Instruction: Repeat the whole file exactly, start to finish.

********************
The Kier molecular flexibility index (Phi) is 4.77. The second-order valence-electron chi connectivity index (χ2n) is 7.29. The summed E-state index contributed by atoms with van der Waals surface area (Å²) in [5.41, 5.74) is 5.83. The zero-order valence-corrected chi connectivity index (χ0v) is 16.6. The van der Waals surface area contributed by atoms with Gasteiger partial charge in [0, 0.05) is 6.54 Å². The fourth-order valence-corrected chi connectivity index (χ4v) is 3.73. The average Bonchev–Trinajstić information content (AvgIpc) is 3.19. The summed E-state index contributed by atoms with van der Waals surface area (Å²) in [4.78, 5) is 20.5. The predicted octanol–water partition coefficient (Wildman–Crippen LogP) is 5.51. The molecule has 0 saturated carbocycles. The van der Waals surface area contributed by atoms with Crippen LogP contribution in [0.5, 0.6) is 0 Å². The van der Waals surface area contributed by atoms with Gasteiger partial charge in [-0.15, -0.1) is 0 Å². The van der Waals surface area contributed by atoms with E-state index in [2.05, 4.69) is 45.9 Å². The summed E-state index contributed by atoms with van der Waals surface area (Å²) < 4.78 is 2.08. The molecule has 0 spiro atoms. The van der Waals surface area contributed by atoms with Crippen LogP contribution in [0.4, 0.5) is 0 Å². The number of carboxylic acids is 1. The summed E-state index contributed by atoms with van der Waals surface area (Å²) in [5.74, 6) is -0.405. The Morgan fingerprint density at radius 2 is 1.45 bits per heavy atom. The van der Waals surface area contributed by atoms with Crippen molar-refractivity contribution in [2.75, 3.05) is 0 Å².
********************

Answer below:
The Kier molecular flexibility index (Phi) is 4.77. The second-order valence-electron chi connectivity index (χ2n) is 7.29. The summed E-state index contributed by atoms with van der Waals surface area (Å²) in [5.41, 5.74) is 5.83. The zero-order valence-corrected chi connectivity index (χ0v) is 16.6. The van der Waals surface area contributed by atoms with Gasteiger partial charge in [0, 0.05) is 6.54 Å². The fourth-order valence-corrected chi connectivity index (χ4v) is 3.73. The average Bonchev–Trinajstić information content (AvgIpc) is 3.19. The summed E-state index contributed by atoms with van der Waals surface area (Å²) in [4.78, 5) is 20.5. The predicted octanol–water partition coefficient (Wildman–Crippen LogP) is 5.51. The molecule has 0 saturated carbocycles. The van der Waals surface area contributed by atoms with Crippen LogP contribution in [0.5, 0.6) is 0 Å². The van der Waals surface area contributed by atoms with Gasteiger partial charge in [-0.15, -0.1) is 0 Å². The van der Waals surface area contributed by atoms with E-state index in [2.05, 4.69) is 45.9 Å². The summed E-state index contributed by atoms with van der Waals surface area (Å²) < 4.78 is 2.08. The molecule has 0 spiro atoms. The van der Waals surface area contributed by atoms with Crippen LogP contribution in [0.4, 0.5) is 0 Å². The number of carboxylic acids is 1. The summed E-state index contributed by atoms with van der Waals surface area (Å²) in [5.74, 6) is -0.405. The Morgan fingerprint density at radius 2 is 1.45 bits per heavy atom. The van der Waals surface area contributed by atoms with Crippen molar-refractivity contribution in [2.75, 3.05) is 0 Å².